2. The spousal support clause may not be enforceable even if you live in California because it is deemed “unconscionable” at the time of the divorce.

3. It may not be enforceable if California law changes.

4. It may not be enforceable if you do not keep your separate property separate.

5. It may not be enforceable if you enter into conflicting agreements in other states or countries.

6. It may not be enforceable if you not keep the agreement, and/or destroy it. You will be given the original copy. You will also be emailed a digital copy. You are responsible for keeping the original copy of your signed prenuptial agreement. Although I also receive a copy, it is not my responsibility to store it for you, physically or digitally. I do not have an obligation to provide it to you in the future should you request it. To protect the privacy of my clients, my office has a 1-year file retention policy. Your files are thereafter destroyed.

7. It may not be enforceable if your future spouse establishes that he/she was forced into signing the agreement or that he/she did not know what he/she was doing when he/she signed it.

8. It may not be enforceable if your future spouse claims he/she was not adequately represented by a competent and independent attorney.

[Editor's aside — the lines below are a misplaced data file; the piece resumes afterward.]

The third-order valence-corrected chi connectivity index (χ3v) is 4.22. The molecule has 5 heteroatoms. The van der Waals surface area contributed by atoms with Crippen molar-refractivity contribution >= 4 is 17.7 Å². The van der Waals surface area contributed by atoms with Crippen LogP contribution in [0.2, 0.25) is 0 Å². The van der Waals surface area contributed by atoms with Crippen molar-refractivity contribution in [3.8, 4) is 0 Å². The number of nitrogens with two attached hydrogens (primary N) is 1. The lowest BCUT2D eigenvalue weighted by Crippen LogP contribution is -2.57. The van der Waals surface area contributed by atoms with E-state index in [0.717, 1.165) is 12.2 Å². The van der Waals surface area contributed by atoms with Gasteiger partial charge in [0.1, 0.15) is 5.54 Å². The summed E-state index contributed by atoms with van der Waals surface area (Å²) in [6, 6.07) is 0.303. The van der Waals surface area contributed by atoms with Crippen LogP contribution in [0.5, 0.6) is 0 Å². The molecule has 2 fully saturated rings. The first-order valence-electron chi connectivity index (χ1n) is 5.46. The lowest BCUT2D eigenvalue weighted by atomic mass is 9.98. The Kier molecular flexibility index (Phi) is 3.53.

9. It may not be enforceable if the California premarital agreement statute was not followed in that you did not provide a full disclosure of your assets and obligations.

10. It may not be enforceable if you do not comply with your obligations under the agreement.

11. It may not be enforceable if it is deemed to “promote” divorce.

12. It may not be enforceable if one of you sign it less than seven (7) days after the last draft or version is presented.

13. It may not be enforceable for other reasons we cannot anticipate.

Even though premarital agreements are often challenged and held to be unenforceable, many agreements are in fact enforced.

Thank you for your understanding and cooperation, and the opportunity to give you an overview of California premarital agreement law. We look forward to our free 15-minute call with you, and working with you.